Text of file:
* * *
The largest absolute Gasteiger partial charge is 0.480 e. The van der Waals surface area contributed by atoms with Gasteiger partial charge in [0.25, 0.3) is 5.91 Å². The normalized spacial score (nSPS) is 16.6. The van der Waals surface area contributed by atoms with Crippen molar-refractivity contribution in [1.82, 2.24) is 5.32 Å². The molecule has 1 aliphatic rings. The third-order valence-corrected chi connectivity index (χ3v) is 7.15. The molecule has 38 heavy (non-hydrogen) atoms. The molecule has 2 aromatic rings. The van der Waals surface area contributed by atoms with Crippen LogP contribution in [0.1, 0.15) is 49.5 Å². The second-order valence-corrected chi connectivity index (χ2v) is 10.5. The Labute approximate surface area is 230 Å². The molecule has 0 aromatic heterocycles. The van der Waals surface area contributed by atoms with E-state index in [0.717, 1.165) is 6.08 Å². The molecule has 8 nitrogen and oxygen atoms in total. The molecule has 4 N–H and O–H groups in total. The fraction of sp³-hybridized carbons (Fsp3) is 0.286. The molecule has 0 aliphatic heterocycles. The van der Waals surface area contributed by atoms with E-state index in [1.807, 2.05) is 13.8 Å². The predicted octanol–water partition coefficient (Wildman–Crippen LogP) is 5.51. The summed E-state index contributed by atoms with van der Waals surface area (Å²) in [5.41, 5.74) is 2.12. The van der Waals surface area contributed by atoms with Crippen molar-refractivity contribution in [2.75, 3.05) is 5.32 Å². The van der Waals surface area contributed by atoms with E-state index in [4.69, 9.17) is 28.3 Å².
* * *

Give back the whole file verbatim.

The largest absolute Gasteiger partial charge is 0.480 e. The van der Waals surface area contributed by atoms with Gasteiger partial charge in [0.25, 0.3) is 5.91 Å². The normalized spacial score (nSPS) is 16.6. The van der Waals surface area contributed by atoms with Crippen molar-refractivity contribution in [1.82, 2.24) is 5.32 Å². The molecule has 1 aliphatic rings. The third-order valence-corrected chi connectivity index (χ3v) is 7.15. The molecule has 38 heavy (non-hydrogen) atoms. The molecule has 2 aromatic rings. The van der Waals surface area contributed by atoms with Crippen LogP contribution in [0.1, 0.15) is 49.5 Å². The second-order valence-corrected chi connectivity index (χ2v) is 10.5. The Labute approximate surface area is 230 Å². The molecule has 0 aromatic heterocycles. The van der Waals surface area contributed by atoms with E-state index in [0.717, 1.165) is 6.08 Å². The molecule has 8 nitrogen and oxygen atoms in total. The molecule has 4 N–H and O–H groups in total. The fraction of sp³-hybridized carbons (Fsp3) is 0.286. The molecule has 0 aliphatic heterocycles. The van der Waals surface area contributed by atoms with E-state index in [1.807, 2.05) is 13.8 Å². The predicted octanol–water partition coefficient (Wildman–Crippen LogP) is 5.51. The summed E-state index contributed by atoms with van der Waals surface area (Å²) in [5.41, 5.74) is 2.12. The van der Waals surface area contributed by atoms with Crippen molar-refractivity contribution in [2.75, 3.05) is 5.32 Å². The van der Waals surface area contributed by atoms with E-state index in [4.69, 9.17) is 28.3 Å².